Dr Nicoline de Haan has been appointed as the Director of the CGIAR GENDER Platform, as announced by Iain Wright, Chair of the GENDER Platform Interim Management Committee and Deputy Director General of the International Livestock Research Institute (ILRI).
De Haan steps into the role as GENDER Director following three years as Gender Research Leader at ILRI in Nairobi, Kenya. At ILRI, she has advanced understanding of how addressing gender inequalities in livestock systems can improve food and nutrition security as well as boost economic development.
“During her time with ILRI, Nicoline has added to her track record of spurring scientists and partners in the livestock sector to recognize that gender is part and parcel of livestock development,” said Wright. “I look forward to seeing Nicoline and her team take CGIAR gender research to new heights.”
The CGIAR GENDER Platform is designed to transform the way gender research is done, both within and beyond CGIAR, to achieve greater gender equality and better lives for smallholder farmers. The Platform is currently undertaking the important work of defining its research agenda, in collaboration with a wide range of partners.
These efforts take shape during a time of intense pressure on rural women, who not only struggle to produce enough, and good enough, food in the face of climate change, but who also stand to bear the brunt of impacts if and when the COVID-19 pandemic becomes a hunger crisis.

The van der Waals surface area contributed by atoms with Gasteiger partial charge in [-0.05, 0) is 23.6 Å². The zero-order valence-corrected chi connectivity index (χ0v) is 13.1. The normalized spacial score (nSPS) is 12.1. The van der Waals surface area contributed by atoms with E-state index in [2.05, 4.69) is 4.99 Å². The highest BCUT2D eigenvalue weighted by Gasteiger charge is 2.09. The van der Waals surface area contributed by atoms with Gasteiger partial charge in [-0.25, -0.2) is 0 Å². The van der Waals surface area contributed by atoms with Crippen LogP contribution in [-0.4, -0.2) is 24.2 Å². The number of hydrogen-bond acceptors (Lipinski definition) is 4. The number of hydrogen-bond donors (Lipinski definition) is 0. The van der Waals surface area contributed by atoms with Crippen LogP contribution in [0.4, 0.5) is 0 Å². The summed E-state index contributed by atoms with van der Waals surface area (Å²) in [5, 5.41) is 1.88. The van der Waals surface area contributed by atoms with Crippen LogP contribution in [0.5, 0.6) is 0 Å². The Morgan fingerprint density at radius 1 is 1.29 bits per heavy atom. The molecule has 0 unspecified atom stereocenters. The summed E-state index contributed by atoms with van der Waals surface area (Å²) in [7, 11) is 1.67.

“We realize that we’re facing big challenges, but because GENDER builds on CGIAR’s wealth of evidence and expertise, we are also uniquely placed to gather the best evidence and inform the practices and policies of national, regional and global actors,” said de Haan. “Our goal is to synthesize insights and amplify results of the world-class gender research conducted across CGIAR, and spearhead engagement with partners to achieve real results for smallholder women and men.”
Prior to joining ILRI, de Haan set up and led the gender program for the CGIAR Research Program on Water, Land and Ecosystem (WLE), examining the implications of inequity in access and control over natural resources, and finding options to ensure inclusive benefit sharing. In her previous position at the UN Food and Agriculture Organization (FAO), her focus was on reducing the impact of animal diseases on the livelihoods of smallholders, especially women impacted by avian influenza.
De Haan has more than 20 years of experience in gender, rural livelihoods, agriculture and natural resource management. She has a master’s degree in development sociology from Wageningen Agricultural University in the Netherlands, and a PhD in rural sociology from University of Missouri, Columbia, USA.